Georgetown Reservoir 2017 Survey Report media download(PDF 753.6 KB)

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Georgetown Reservoir - 2017 Survey Report

Prepared by Mukhtar Farooqi and Marcos J. De Jesus
Inland Fisheries Division
Austin/San Marcos District

This is the authors' summary from a 36-page report. For a copy of the complete report, use the download link in the sidebar.

Fish populations in Georgetown Reservoir were surveyed in 2017 using electrofishing and in 2018 using gill netting. Historical data are presented with the 2017-2018 data for comparison. This report summarizes results of the survey and contains a fisheries management plan for the reservoir based on those findings.

Reservoir Description

Georgetown Reservoir is a 1,297-acre impoundment (when full) of the North San Gabriel River located in Williamson County, Texas. The dam was constructed in 1980 by the U.S. Army Corps of Engineers (USACE) for flood control, municipal water supply and recreation. Georgetown Reservoir is mesotrophic with a mean TSI chl-a of 57.06, and a 10-year change of +7.11 (Texas Commission on Environmental Quality 2018). Water level varies widely and is replenished via an intra-basin transfer from Stillhouse Hollow Reservoir.

Management History

Important sport fish included White Bass, Largemouth Bass, and Hybrid Striped Bass (Palmetto Bass and Sunshine Bass). Since 2003, Palmetto Bass were stocked annually, except in 2010, 2012, and 2014. Sunshine Bass were stocked instead of Palmetto Bass in 2014. Smallmouth Bass were first stocked in 1978 and more recently from 2006 to 2008, and from 2010 to 2011. However, stocking ceased in 2012 to reduce potential impact to the genetically pure Guadalupe Bass population in the San Gabriel River. Stockings of Blue Catfish were conducted in 2000 and 2001 in an attempt to establish a fishery for this species. Florida Largemouth Bass were stocked in 1986 to improve trophy fish potential. Largemouth Bass have been managed since 1993 with a 14- to 18-inch slot-length limit. An evaluation of that length limit suggested it had been successful in increasing density and angler catch rate of Largemouth Bass greater than 14 inches in length. Angler harvest of sub-slot bass was not sufficient to improve growth under the slot length limit.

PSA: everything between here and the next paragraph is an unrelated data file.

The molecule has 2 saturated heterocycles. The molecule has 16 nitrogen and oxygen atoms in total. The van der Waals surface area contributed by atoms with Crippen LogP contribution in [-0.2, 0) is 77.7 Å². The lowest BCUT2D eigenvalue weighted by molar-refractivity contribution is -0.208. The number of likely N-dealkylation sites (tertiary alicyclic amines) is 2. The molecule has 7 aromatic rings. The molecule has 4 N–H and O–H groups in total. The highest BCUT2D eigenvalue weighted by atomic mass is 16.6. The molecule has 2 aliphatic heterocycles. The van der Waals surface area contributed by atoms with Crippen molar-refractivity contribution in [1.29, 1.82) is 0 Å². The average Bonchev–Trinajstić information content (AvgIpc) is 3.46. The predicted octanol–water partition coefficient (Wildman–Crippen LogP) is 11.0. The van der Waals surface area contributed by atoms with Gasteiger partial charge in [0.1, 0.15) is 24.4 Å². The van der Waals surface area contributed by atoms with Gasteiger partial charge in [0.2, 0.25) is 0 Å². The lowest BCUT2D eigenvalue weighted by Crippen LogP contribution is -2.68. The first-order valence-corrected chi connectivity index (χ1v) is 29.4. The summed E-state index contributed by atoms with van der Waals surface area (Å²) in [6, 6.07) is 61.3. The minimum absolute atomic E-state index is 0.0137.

Georgetown Reservoir has never been reported to support aquatic vegetation. Since 2007, 30 fish habitat sites were installed and are maintained in partnership with SCHFC to provide cover for fish and allow anglers the opportunity to increase their catch rate by targeting these known sites. In 2017, all 30 existing fish attractor sites were supplemented with Mossback fish habitat structures in partnership with the Sun City Hunting and Fishing Club (SCHFC) and funded by the Brazos River Authority (BRA). Structural shoreline habitat consisted primarily of rocky shoreline and gravel shoreline.

In collaboration with BRA, fish habitat availability, river/reservoir connectivity, and access were assessed at various lake levels at Georgetown Reservoir as a component of the controlling authority’s operating plan for the Brazos River Basin. Threshold recommendations were provided to decrease potential impacts to the fishery during future basin-wide water level manipulations. The Georgetown Reservoir management threshold recommendation was 787 ft above mean sea level (MSL). Overall, littoral areas and woody habitat are significantly compromised below 787 ft above MSL. Two of three public ramps on the reservoir remain functional below 772 ft MSL. All boat ramp functionality is lost below 769 ft MSL, which is 22 ft below conservation pool.

In 2017, Georgetown Reservoir was classified as infested with zebra mussels by Texas Parks and Wildlife Department (TPWD) biologists after discovering larvae in routine water samples and young zebra mussels were found attached to rocks along the shoreline by BRA and TPWD.

Fish Community

Management Strategies

Most sport fish should continue to be managed with existing regulations. However, as a result of a review of existing harvest regulations for Largemouth Bass statewide, the 14- to 18-inch slot length limit will be replaced by the statewide 14-inch minimum length limit, effective September 1, 2018. Largemouth Bass daily bag will remain at five fish. Hybrid Striped Bass stocking will be terminated in 2018 due to the failure of the establishment of a viable fishery despite consistent stocking since 2003. Standard electrofishing will be conducted in 2021-2022. Fish structural habitat sites should continue to be replenished with brush and artificial habitat structures as needed.

Sport Fish Restoration Logo

Performance Report as required by Federal Aid in Sport Fish Restoration Act Texas Federal Aid Project F-221-M-3 Inland Fisheries Division Monitoring and Management Program

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